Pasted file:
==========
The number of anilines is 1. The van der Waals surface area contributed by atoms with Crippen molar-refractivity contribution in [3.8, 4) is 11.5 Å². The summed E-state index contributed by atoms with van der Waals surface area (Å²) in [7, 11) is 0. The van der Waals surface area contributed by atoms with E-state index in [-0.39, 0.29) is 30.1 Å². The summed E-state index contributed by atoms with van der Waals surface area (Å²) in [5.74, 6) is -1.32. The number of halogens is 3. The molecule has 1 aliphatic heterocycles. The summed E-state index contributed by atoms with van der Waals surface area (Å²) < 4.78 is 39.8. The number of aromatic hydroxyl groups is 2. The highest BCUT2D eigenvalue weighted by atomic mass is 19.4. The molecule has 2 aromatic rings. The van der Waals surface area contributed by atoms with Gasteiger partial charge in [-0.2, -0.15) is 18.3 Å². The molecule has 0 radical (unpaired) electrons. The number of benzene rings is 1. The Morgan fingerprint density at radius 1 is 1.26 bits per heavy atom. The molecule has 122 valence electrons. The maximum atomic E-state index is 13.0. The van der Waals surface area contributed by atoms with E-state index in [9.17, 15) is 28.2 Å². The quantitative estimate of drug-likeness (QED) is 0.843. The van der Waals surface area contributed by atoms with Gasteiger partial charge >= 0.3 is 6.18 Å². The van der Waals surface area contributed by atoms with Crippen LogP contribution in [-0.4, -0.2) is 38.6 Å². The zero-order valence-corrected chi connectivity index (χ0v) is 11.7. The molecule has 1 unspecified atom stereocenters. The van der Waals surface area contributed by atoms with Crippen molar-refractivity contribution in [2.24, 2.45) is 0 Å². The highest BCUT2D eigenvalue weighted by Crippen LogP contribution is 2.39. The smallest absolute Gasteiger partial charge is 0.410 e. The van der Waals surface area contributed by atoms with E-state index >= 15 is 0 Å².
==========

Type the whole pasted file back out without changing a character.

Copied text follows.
The number of anilines is 1. The van der Waals surface area contributed by atoms with Crippen molar-refractivity contribution in [3.8, 4) is 11.5 Å². The summed E-state index contributed by atoms with van der Waals surface area (Å²) in [7, 11) is 0. The van der Waals surface area contributed by atoms with E-state index in [-0.39, 0.29) is 30.1 Å². The summed E-state index contributed by atoms with van der Waals surface area (Å²) in [5.74, 6) is -1.32. The number of halogens is 3. The molecule has 1 aliphatic heterocycles. The summed E-state index contributed by atoms with van der Waals surface area (Å²) < 4.78 is 39.8. The number of aromatic hydroxyl groups is 2. The highest BCUT2D eigenvalue weighted by atomic mass is 19.4. The molecule has 2 aromatic rings. The van der Waals surface area contributed by atoms with Gasteiger partial charge in [-0.2, -0.15) is 18.3 Å². The molecule has 0 radical (unpaired) electrons. The number of benzene rings is 1. The Morgan fingerprint density at radius 1 is 1.26 bits per heavy atom. The molecule has 122 valence electrons. The maximum atomic E-state index is 13.0. The van der Waals surface area contributed by atoms with E-state index in [9.17, 15) is 28.2 Å². The quantitative estimate of drug-likeness (QED) is 0.843. The van der Waals surface area contributed by atoms with Gasteiger partial charge >= 0.3 is 6.18 Å². The van der Waals surface area contributed by atoms with Crippen LogP contribution in [-0.4, -0.2) is 38.6 Å². The zero-order valence-corrected chi connectivity index (χ0v) is 11.7. The molecule has 1 unspecified atom stereocenters. The van der Waals surface area contributed by atoms with Crippen molar-refractivity contribution in [2.24, 2.45) is 0 Å². The highest BCUT2D eigenvalue weighted by Crippen LogP contribution is 2.39. The smallest absolute Gasteiger partial charge is 0.410 e. The van der Waals surface area contributed by atoms with E-state index >= 15 is 0 Å².